Advertisement

Government looks to reduce taxpayer stake in Lloyds Banking Group

The Government is looking to shift around five billion ordinary shares in Lloyds Banking Group. Photo: AP Photo/Sang Tan

As I write a cluster of banks are busy ringing around the pension funds, insurers and other big City investors (including hedge funds), here and abroad, asking them how much they are willing to pay for shares in Lloyds Banking Group and how many shares they want.

Overnight, the Government is looking to shift more than five billion ordinary shares in Lloyds, simultaneously reducing the overall size of the taxpayer stake in the bank from 32.7% to 25%.

On the stock market in London this afternoon Lloyds' share price closed at 79 pence. The Treasury is unlikely to get that but it is banking on something similar.

The hope is that the sale will raise around £4.2 billion - we'll find out the precise number tomorrow morning.

Back in 2009, the Government bought £20 billion of shares in Lloyds, the National Audit Office calculates the average "in-price" paid was 72.2 pence a share.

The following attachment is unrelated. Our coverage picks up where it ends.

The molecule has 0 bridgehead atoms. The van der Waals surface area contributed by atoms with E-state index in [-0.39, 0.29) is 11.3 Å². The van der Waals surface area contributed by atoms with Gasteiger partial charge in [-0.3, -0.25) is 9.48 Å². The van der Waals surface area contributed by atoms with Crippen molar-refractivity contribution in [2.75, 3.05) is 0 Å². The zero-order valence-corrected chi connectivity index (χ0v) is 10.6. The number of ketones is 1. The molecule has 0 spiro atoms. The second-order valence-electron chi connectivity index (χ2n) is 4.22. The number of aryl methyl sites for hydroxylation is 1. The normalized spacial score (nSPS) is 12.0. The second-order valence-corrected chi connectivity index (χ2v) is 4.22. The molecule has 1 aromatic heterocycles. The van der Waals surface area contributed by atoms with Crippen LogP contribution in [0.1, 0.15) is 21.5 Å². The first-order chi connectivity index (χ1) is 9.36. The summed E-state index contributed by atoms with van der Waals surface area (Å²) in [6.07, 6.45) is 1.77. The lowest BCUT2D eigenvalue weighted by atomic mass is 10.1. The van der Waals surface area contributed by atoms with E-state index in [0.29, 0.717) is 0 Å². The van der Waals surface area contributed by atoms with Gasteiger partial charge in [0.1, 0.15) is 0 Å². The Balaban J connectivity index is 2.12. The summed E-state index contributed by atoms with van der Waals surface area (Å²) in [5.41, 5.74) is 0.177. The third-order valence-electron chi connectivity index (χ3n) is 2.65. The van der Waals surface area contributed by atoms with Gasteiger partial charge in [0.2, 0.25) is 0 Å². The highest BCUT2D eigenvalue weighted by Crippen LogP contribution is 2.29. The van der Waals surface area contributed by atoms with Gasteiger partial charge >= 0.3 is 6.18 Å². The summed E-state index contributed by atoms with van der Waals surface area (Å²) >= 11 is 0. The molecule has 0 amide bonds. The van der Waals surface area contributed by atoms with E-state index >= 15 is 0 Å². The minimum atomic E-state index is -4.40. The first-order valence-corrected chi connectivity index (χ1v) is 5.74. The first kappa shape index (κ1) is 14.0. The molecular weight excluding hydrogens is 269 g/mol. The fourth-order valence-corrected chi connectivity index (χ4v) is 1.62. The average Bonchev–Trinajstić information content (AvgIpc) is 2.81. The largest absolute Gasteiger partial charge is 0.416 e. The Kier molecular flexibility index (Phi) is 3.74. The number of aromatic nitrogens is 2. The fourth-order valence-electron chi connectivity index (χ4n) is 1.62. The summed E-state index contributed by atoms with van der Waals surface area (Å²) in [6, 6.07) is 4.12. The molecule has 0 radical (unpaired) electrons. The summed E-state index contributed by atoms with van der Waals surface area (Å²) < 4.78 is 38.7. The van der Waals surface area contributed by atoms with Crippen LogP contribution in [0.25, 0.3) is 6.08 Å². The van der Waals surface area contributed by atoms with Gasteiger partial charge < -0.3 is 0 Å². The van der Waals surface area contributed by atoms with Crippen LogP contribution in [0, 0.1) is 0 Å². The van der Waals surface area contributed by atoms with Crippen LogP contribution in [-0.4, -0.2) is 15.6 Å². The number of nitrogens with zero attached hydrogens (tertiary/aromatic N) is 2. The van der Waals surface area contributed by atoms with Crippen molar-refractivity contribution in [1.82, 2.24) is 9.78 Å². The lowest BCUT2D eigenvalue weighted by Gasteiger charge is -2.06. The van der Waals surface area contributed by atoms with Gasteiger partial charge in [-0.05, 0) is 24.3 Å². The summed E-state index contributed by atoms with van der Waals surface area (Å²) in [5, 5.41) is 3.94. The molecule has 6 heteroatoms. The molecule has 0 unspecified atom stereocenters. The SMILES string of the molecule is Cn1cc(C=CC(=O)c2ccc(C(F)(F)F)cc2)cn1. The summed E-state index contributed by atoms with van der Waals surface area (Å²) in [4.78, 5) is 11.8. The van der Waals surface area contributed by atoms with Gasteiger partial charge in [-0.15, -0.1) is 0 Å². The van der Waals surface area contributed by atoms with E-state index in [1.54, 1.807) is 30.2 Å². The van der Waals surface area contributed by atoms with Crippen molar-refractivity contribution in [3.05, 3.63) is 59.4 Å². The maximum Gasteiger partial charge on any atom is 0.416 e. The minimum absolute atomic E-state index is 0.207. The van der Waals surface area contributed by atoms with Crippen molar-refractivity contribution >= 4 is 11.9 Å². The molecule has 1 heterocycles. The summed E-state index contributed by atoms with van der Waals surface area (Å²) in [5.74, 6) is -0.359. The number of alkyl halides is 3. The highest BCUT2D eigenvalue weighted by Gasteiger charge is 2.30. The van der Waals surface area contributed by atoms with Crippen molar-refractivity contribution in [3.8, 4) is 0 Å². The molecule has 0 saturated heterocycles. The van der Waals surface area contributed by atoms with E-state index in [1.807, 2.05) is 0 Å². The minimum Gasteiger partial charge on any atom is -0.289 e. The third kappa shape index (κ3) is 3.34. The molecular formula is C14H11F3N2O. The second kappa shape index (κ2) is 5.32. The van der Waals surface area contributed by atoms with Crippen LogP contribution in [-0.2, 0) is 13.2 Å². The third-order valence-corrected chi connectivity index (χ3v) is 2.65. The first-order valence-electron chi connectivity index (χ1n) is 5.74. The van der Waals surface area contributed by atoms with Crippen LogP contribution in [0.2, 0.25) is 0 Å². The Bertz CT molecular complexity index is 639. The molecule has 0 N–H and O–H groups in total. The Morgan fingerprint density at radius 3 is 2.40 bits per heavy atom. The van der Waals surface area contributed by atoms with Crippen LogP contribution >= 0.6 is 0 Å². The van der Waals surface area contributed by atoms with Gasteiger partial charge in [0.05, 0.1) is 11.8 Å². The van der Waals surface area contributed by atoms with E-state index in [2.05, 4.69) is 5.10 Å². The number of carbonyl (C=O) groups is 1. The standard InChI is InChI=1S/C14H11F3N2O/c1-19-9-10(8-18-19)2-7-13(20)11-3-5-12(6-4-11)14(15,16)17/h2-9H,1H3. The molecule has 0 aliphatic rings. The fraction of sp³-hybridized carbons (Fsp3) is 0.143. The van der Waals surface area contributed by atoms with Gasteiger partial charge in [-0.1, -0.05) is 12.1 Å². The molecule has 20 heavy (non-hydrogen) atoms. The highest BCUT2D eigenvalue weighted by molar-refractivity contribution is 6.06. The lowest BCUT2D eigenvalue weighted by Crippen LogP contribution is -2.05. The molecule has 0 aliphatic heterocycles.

Factor in the interest the Government paid, to raise the money it needs (much of it was borrowed) it's unlikely that the Chancellor will be able to claim he's made a profit.

The Government hopes to reduce the overall size of the taxpayer stake from 32.7% to 25%. Credit: Philip Toscano/PA Wire

However, as the National Audit Office also concluded in its assessment of the first phase of privatisation last September, any loss should be seen in the context of "securing the benefits of financial stability during the financial crisis".

That is to say, a multi-million pound loss in probably a price worth paying for the avoidance of banking Armageddon.

George Osborne will also be able to boast that he's on course to deliver on another pledge - to return the bank in its entirety to the private sector in time for the next General Election.

So why aren't we all being offered the chance to buy shares in Lloyds? Quite simply, the view seems to have been taken that queue would have been pretty small.

Last October there was a stampede for shares in Royal Mail, but Royal Mail is a company promising a dividend (no sign of that yet at Lloyds) and back then Russia's relationship with the rest of the world was somewhat better than it is today.

In his Mansion House speech last summer and again at the Autumn Statement, the Chancellor made it clear that "retail investors" (er, that's you and me) will get their chance but it's now unlikely to come much before autumn at the earliest.